O&G Members Banner

[TRANSCRIPT] 4 Out Of Every 5 Oil & Gas Megaprojects Fail. But why?

Contributor: Tim Haïdar
Posted: 07/20/2014
Tim Haïdar
Rate this: 
Be the first!

In this edition of The Boardroom, we speak to Edward W. Merrow, founder and CEO of Independent Project Analysis, Inc about the startling number of megaprojects that do not hit the mark in the oil and gas industry.

Ed is a recognized expert on the development and execution of large and complex megaprojects and is sought out by Fortune 500 company executives and professionals worldwide. His expertise in megaprojects is built on decades of research on the unique challenges of these complex investments. With the recent surge in megaproject activity across the oil, minerals, and chemical industries in all parts of the world, Ed’s studies are motivated by the industry’s need to develop and execute these projects more successfully in the years ahead.

TH Tim Haðdar, Editor-in-Chief, Oil & Gas IQ

EM Ed Merrow, Founder and CEO of Independent Project Analysis, Inc

TH Hello, and welcome to this edition of The Board Room. Today I'm speaking with Edward Merrow, who’s the CEO and founder of Independent Project Analysis, Inc. He’s got a book that’s out now called Industrial Megaprojects, and we want to speak to him a little bit about what makes these industrial megaprojects tick and what makes them succeed in particular. So Ed, thanks for joining us today.

EM Yes, good morning, Tim.

TH Ed, how do you define a megaproject?

EM Well, megaprojects are defined both by their size, and I would consider a project to be getting into the megaprojects category if, in today’s terms, it's about £1 billion, roughly $1.5 billion. More importantly, megaprojects are complex. The types of projects that we look at are engineering intensive, projects in oil, chemicals, and minerals, and these projects consume a huge amount in the way of resources. They are difficult intrinsically, and their circumstances are usually difficult as well.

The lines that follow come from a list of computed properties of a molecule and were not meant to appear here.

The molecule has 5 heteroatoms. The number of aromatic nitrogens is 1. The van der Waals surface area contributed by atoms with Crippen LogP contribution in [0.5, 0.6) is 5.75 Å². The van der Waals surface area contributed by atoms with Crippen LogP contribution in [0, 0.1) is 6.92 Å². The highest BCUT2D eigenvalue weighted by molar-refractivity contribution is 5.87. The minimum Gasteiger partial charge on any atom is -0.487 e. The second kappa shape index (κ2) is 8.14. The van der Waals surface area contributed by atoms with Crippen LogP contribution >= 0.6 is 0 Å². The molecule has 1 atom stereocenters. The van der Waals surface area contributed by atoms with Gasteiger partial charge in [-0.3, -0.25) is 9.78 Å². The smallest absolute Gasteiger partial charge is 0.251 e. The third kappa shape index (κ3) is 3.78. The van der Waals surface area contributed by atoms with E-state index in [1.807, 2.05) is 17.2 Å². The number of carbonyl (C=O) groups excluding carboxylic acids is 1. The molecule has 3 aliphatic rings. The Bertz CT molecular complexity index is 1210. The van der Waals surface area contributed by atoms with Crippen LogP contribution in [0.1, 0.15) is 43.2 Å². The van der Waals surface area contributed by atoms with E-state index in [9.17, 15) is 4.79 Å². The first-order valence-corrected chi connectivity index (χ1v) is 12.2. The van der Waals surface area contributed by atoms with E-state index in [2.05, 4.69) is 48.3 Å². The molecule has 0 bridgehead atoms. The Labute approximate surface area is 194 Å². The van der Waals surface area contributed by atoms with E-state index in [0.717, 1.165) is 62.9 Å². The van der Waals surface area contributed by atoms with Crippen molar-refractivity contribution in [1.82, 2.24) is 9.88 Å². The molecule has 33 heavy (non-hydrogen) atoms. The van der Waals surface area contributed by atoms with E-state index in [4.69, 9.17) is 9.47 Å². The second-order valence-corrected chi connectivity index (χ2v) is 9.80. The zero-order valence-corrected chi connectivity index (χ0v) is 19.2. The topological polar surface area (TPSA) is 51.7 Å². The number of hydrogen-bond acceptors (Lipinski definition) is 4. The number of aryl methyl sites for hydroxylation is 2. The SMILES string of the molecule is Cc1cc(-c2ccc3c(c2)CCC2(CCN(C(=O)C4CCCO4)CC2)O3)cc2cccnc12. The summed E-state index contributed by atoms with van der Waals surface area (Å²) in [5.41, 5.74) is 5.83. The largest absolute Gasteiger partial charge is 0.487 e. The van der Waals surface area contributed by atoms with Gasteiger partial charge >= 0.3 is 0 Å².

TH I know in the book you look at megaprojects from across the industrial spectrum. How many megaprojects are going on in the world at this point in time in the oil and gas arena?


EM In the oil and gas industry right now, there are approximately 150 that are underway or in late stages of planning.


TH Is there a rough breakdown geographically of where these megaprojects are happening? Are we looking more at the developing world or more at the West?


EM Well, actually it's a good mix. Of course there are a bunch in places like the Middle East where a lot of oil development is going on fairly intensively right now. There are a good many in Brazil where the pre-salt play for Petrobras is pumping a whole range of megaprojects. There are a bunch of extraordinarily large projects in the Australian area. They go up to $50 billion in terms of their size. They're set in the Caspian. They're set in the deep water Gulf of Mexico, so they're pretty much everywhere. We even have new megaprojects, of course, here in the North Sea where we have major projects that will be developed by Statoil up in the northern area off Norway.


TH There's a lot of projects throughout the world. When you're talking about Australia, you're talking about all of the Gorgon field.


EM That’s correct, Woodside, Browse, and so forth, the big LNG projects.


TH And obviously when we're talking about Petrobras, in the next ten years they're going to be spending more than it took NASA to put man on the moon in the pre-salt projects out there.

EM Absolutely. They have something on the order of 50 billion barrels of oil to develop, and all of those projects will be expensive.


TH The interesting thing when it comes to the book is defining success and failure for a project of such a massive scale, so we're going to have to define the words, really. How would you define success, and how many oil and gas megaprojects have actually been successful?